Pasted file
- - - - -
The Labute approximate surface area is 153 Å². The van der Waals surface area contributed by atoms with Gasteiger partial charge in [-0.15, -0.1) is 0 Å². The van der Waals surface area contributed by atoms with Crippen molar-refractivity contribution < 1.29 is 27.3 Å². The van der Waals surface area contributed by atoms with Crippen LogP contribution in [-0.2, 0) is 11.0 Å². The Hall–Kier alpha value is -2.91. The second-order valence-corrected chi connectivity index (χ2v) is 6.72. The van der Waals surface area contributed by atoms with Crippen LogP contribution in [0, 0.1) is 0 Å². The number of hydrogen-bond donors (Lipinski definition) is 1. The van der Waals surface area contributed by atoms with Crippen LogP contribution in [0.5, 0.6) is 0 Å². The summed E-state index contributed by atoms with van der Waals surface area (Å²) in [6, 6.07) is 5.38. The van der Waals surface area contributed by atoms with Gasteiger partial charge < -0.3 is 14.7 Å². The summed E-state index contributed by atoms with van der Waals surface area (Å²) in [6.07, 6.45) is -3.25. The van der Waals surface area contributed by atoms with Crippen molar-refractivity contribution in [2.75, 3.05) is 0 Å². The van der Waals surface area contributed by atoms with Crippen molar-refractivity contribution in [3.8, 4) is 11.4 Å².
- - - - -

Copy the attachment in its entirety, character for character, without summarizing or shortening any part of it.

The Labute approximate surface area is 153 Å². The van der Waals surface area contributed by atoms with Gasteiger partial charge in [-0.15, -0.1) is 0 Å². The van der Waals surface area contributed by atoms with Crippen molar-refractivity contribution < 1.29 is 27.3 Å². The van der Waals surface area contributed by atoms with Crippen LogP contribution in [-0.2, 0) is 11.0 Å². The Hall–Kier alpha value is -2.91. The second-order valence-corrected chi connectivity index (χ2v) is 6.72. The van der Waals surface area contributed by atoms with Crippen LogP contribution in [0, 0.1) is 0 Å². The number of hydrogen-bond donors (Lipinski definition) is 1. The van der Waals surface area contributed by atoms with Crippen LogP contribution in [0.5, 0.6) is 0 Å². The summed E-state index contributed by atoms with van der Waals surface area (Å²) in [6, 6.07) is 5.38. The van der Waals surface area contributed by atoms with Gasteiger partial charge < -0.3 is 14.7 Å². The summed E-state index contributed by atoms with van der Waals surface area (Å²) in [6.07, 6.45) is -3.25. The van der Waals surface area contributed by atoms with Crippen molar-refractivity contribution in [2.75, 3.05) is 0 Å². The van der Waals surface area contributed by atoms with Crippen molar-refractivity contribution in [3.8, 4) is 11.4 Å².